put your offering right on its nose.
What levels do I use? This is where most people
get it wrong. For years carp anglers, almost the only ones who use oils,
have been quoting six drops of that, twelve drops of this; the brave ones
quote twenty four drops, which is a mere one mil. I always use them at my
recommended flavour levels - 1.5 to 2mls per tin of corn, meat, pint of maggots,
added to the water used to dampen groundbait, etc. They are natural products,
and as such its nearly impossible to overload most of them. I once soaked
some luncheon meat chunks in neat Black Pepper Oil overnight, yet when I used
them on some Trent chub their savage bites almost pulled the rod in.
Why are Oils so expensive? Because so much plant material is needed to supply just a small amount of liquid.
Essential Oils vary greatly in viscosity, with some very thick and sticky while others are just the opposite.
If the essential amino acid requirements of fish are known, it should be possible to meet these needs in culture systems in a number of ways from different food proteins or combinations of food proteins.
Phenylalanine is spared by tyrosine. It is not known to be chemically modified nor rendered unavailable by the harsh conditions to which feedstuff proteins are normally subjected during processing. Measurement of phenylalanine in proteins is uncomplicated so that the provision and evaluation of phenylalanine in proteins in practical diets presents little difficulty.
Lysine is a basic amino acid. In addition to the a -amino acid group normally bound in peptide linkage, it also contains a second, a -amino group. This a -amino group must be free and reactive, otherwise the lysine, although chemically measurable, will not be biologically available. During the processing of feedstuff proteins the a -amino group of lysine may react with non-protein molecules present in the feedstuff to form additional compounds that render the lysine biologically unavailable.
Methionine is spared by cystine. However, measurement of the methionine content of feed proteins is not easy as the amino acid is subject to oxidation during processing. After processing, methionine may be present as such or as the sulphoxide or as the sulphone. The sulphoxide may be formed from methionine during acid hydrolysis of the feed protein prior to measurement of its any-no acid composition. Acid hydrolysis of proteins before analysis disturbs the original equilibrium between the two compounds so that the composition of the hydrolysate no longer reflects that of the protein. In determining the methionine content of pure proteins, oxidation of the amino acid to methionine sulphone is normally quantitative. In the case of feed proteins, however, this will not reveal how much methionine or methionine sulphoxide was present in the protein prior to performate oxidation and hydrolysis.
Methionine sulphoxide may have some biological value for fish which may have some capability of reconverting it to methionine and thus partially make up for some of the methionine oxidized during processing.
Methods have recently been reported for measurement of methionine in proteins using an iodoplatinate reagent before and after reduction with titanium trichloride, to give values for both methionine and the sulphoxide in the original protein. A method for measuring methionine specifically by cyanogen bromide cleavage has also been described. Both methods remain to be independently assessed. Microbiological assay of methionine in feed proteins is a valuable tool although there is the danger that oxides of methionine may differ in their activity for micro-organisms and misrepresent values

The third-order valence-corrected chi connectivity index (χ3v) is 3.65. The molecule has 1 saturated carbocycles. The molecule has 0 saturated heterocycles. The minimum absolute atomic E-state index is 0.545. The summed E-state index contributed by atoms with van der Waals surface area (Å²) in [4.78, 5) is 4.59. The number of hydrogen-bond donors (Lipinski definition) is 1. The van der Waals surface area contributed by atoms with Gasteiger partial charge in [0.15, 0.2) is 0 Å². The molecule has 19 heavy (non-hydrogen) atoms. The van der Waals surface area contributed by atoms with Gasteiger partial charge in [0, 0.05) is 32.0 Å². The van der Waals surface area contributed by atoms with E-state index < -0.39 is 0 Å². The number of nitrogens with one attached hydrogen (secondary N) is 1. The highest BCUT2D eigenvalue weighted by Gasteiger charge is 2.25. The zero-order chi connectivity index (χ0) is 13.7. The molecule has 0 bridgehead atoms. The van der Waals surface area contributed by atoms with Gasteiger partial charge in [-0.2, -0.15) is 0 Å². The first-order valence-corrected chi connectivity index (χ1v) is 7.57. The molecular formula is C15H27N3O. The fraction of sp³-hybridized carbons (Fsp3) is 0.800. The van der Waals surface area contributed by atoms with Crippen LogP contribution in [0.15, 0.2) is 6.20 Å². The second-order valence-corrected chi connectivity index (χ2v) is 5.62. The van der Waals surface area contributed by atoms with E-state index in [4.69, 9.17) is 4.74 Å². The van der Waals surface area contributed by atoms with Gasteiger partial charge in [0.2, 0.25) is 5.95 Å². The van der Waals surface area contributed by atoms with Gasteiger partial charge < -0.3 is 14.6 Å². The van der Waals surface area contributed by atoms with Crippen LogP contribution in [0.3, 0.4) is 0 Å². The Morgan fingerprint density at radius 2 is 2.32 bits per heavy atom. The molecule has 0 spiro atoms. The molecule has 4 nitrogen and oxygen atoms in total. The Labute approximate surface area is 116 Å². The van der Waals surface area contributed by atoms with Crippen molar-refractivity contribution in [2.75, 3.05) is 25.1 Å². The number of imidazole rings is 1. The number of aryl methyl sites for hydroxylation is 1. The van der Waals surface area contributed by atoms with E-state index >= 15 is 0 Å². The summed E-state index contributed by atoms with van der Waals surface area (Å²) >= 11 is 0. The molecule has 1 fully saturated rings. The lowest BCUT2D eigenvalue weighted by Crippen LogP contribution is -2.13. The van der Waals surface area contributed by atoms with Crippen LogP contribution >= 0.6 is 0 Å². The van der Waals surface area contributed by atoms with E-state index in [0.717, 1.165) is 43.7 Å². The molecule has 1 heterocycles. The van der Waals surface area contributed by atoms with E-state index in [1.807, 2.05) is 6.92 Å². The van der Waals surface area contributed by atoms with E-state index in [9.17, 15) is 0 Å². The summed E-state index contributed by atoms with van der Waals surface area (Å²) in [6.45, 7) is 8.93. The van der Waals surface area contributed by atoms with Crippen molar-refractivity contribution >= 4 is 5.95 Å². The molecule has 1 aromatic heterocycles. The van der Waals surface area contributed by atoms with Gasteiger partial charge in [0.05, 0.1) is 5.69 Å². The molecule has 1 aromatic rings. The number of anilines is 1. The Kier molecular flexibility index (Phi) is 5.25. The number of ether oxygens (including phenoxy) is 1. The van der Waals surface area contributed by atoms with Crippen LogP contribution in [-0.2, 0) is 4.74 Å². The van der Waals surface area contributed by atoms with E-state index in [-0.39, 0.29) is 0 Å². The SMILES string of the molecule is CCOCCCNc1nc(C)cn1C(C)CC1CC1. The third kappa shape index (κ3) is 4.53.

Quantitative requirements by salmonids for the ten indispensable amino acids were determined by feeding linear increments of one amino acid at a time in a test diet containing an amino acid profile identical with whole egg protein except for the amino acid tested. Replicate groups of fish were fed the diet treatments until gross differences appeared in the growth of test lots. An Almquist plot of growth response indicated the level of amino acids required for maximum growth under those specific test conditions. Diets were designed to contain protein at or slightly below the optimum protein requirement for that species and test condition to assure maximum utilization of the limiting amino acid. A comparison of the requirements for the ten indispensable amino acids between species is shown in Table 2.
A recent innovation has been the use in test diets of proteins relatively deficient in a given essential amino acid. Thus combinations of fishmeal and zein have been used in test diets to define the requirement of rainbow trout for arginine. Diets containing different relative amounts of casein and gelatin showed that an increase in the level of protein-bound arginine from 11 to 17 g/kg resulted in a significant increase in the growth of channel catfish.
Table 2 Amino Acid Requirements of Seven Animals 1/
Vitamins and minerals:
There is much to know for these additions into a feed. Too much can poison the fish and too little can cause short and long term deficiencies ( poor appetite ,poor growth, hemorrhaging, faded color, anorexia, muscular dystrophy). There are many vita-mineral premixes used in salmon and trout diets but they don't take into consideration the digestive system of a long gut fish. There are a minimum of 64 vitamins and minerals that need to be in a well rounded carp diet such as Desy's. Some are critical with Stay C being one of the most important. Some C is lost through steam and extrusion so long lasting C and lots of it is important.
Pukka Salmon Oil
Pukka Salmon Oil is a high grade oil from Norway. It has a superb taste and excellent attraction properties coupled with a high nutritional value. A must in any fish mix.
Betaine Hydrochloride has proved to be highly stimulatory to both primary and secondary receptors. It has also been found that it is more effective when used in combination with Amino Acids. Therefore, our Betaine contains numerous free Amino Acids, resulting in an extremely effective attractor for all seasons.
Advanced Bait Soaks/Dips
These dips contain a proven combination of Amino Acids, Amino Betaine and the Aminol. Available in Squid, Cranberry and Caviar, Natural High, Sweet Cream and Cranberry, Mandarin, Forest Berry and Sweet Cream & Lobster, Chocolate Malt, Classic Strawberry and Pukka Plum.
A pure very high quality powder rich in vitamins and minerals. A very successful additive in any fish, meat or bird food baits, for all seasons
Designed to enhance your bait and also to increase the pulling power and palability of your finished product. The supersense range will also help to maintain the smell of your carp bait when fishing over silt or in weed, which can sometimes mask the smell of your bait